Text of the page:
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Faith in Our Actions

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Nostalgia, in the form of old, cherished television programs, has become a comfortable friend for many of us in these chaotic times. Whether it’s knowing how the story goes or how it will end, stepping back into something familiar feels good.

Watching a favorite episode of the old television series, M*A*S*H, reminded me why its stories and characters still touch and teach me almost forty years after the program ended.

In a scene featuring a conversation between Chief Surgeon, Hawkeye Pierce, and the hospital unit’s Chaplain, Father Mulcahy, the latter is lamenting that he doesn’t feel as if he is making much of a difference. His prayers, worship services, counseling, and confessionals don’t appear to provide much comfort or support to those he is charged to shepherd.

Hawkeye, an incredibly skilled surgeon not known for sharing or relying on the faith Father Mulcahy professes and preaches, listens attentively to the priest’s own confession about his concerns that he isn’t doing enough, or even doing anything right.

Then, the semi-agnostic doctor shares that, as good as he knows his own skills are, more than once during an operation he wasn’t good enough to bring about the positive outcome for the patient that transpired.

He assures Father Mulcahy that he does make a difference.

Do you feel you are making much of a difference?


My guess is that you may be wondering now and again if you are doing enough, or even if you are doing anything right. Are you asking yourself if your faith is strong enough to get through today, let alone the end of this pandemic?

Going back to Hawkeye’s surgical experiences, what resonates for me is that he just did what he knew to do. Whether he noticed anything other than that during the surgeries he performed, or if his awareness of more going on was conscious, what we who believe in God might term an additional Helping Hand, was not clear. Perhaps Hawkeye had thought about what he was experiencing for a while; perhaps it formed for him during this conversation. But he did know to honor the truth of it when Father Mulcahy needed to hear it the most.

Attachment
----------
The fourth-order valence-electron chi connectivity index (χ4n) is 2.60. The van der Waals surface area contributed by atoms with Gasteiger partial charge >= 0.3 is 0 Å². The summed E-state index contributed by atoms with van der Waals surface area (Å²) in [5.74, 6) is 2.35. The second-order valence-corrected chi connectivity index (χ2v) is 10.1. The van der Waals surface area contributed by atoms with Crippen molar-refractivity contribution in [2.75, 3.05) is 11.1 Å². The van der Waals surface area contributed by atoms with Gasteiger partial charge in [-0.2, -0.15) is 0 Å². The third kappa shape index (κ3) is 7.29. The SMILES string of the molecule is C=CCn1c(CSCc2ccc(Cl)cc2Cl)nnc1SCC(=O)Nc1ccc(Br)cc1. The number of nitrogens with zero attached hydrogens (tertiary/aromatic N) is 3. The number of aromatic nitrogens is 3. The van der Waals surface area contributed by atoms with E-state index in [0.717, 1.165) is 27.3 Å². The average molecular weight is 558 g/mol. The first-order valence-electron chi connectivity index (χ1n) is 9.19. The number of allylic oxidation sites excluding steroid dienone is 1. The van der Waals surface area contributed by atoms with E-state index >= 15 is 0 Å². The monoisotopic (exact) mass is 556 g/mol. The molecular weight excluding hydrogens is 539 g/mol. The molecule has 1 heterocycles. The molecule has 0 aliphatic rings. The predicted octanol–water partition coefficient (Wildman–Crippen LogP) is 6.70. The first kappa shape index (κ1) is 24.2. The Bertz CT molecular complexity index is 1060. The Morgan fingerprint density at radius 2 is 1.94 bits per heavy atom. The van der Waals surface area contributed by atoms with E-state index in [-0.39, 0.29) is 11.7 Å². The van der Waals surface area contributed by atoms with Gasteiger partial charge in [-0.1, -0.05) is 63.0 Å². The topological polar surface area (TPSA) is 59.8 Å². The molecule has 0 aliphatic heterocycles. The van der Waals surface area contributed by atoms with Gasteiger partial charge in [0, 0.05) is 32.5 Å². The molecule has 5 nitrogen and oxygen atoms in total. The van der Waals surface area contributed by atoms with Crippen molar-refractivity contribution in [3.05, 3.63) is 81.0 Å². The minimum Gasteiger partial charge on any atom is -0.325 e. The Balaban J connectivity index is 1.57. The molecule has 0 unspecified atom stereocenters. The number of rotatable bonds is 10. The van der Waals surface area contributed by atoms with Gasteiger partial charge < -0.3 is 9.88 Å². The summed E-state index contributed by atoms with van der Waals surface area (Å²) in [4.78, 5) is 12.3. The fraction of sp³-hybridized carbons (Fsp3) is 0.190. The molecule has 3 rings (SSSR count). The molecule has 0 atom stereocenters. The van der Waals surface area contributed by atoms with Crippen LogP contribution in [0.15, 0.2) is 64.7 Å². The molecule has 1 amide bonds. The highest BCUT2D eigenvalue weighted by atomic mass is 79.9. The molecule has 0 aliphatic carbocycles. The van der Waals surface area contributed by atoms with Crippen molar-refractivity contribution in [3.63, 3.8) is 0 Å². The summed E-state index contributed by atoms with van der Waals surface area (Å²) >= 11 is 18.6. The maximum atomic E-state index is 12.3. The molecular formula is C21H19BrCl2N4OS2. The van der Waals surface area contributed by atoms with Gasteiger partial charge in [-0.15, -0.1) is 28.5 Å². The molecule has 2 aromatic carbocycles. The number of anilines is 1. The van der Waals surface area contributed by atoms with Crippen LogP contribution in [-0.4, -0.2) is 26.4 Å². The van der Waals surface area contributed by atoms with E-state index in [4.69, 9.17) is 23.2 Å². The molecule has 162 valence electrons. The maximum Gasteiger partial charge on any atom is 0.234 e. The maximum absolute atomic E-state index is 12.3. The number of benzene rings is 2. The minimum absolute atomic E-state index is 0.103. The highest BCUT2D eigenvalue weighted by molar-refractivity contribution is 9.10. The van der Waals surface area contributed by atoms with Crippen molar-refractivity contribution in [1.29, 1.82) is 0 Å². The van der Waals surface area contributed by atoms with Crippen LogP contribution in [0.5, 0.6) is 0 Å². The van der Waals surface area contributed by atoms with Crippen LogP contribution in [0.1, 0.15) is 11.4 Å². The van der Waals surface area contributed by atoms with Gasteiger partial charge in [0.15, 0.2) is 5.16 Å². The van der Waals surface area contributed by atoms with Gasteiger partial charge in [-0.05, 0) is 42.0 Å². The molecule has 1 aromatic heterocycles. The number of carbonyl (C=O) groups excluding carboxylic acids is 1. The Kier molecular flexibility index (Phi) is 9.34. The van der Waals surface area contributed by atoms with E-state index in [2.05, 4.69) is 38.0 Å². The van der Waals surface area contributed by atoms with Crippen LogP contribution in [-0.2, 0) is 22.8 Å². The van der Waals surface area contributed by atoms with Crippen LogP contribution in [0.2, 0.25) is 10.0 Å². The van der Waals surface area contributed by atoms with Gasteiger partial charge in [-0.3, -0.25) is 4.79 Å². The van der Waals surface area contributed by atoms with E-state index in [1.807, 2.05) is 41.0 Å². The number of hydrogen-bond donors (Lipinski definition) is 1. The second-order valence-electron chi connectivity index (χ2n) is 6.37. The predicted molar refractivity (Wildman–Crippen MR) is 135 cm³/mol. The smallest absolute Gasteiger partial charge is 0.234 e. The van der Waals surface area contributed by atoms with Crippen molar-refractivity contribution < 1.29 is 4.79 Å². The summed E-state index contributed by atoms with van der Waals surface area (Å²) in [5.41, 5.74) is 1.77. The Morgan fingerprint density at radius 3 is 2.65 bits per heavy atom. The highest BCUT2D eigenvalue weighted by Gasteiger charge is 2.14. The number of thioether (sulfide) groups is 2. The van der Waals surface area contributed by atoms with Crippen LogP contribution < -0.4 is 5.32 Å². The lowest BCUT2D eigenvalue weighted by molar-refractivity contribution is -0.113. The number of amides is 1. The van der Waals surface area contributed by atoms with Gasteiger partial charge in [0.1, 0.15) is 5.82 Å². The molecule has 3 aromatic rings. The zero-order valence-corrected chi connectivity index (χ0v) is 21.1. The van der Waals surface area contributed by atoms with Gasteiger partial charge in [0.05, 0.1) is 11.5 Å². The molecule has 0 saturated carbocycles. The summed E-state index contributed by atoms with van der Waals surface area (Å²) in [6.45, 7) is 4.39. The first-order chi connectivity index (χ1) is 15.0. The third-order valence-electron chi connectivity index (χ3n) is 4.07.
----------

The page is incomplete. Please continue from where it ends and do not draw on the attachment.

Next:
You and I often don’t know what, if anything, we do actually does make a difference in people’s lives, at least in terms of what we think it should do. These times in which we now live strain with the individual and collective desire for tangible proof, concrete results based on our actions that we do not strive in vain. We want to believe we can understand and take charge of a rogue virus that doesn’t care one bit about what we think or how we want to live our lives. It doesn’t care who we are or whom we love. Are you at a point of wanting, needing to know that you can make the world a better place right now? I can assure you; I know that I am.

I can also assure you that God knows that too, far better than I do, of course, because God knows you to the very core of your being and trusts you with a part of creation no one else can handle.

So, please, keep doing what you are doing. God is with you, making a difference through you in ways you may feel and glimpse now and again. By God’s grace, power, and love, you are making the world a better place, whether or not you are aware of exactly when or how. Without you, God’s work would be much harder.

You make God’s work easier by doing your part.

About the Author

Photo of The Rev. Cory L. Kemp.

Photo courtesy of The Rev. Cory L. Kemp.

The Rev. Cory L. Kemp is founder and faith mentor with Broad Plains Faith Coaching. Cory, employing her signature Handcrafted Faith program, supports ordained and lay women leaders in visualizing, understanding and strengthening their beliefs, so that they may know, love and serve God and their communities with generosity, wisdom, and joy.

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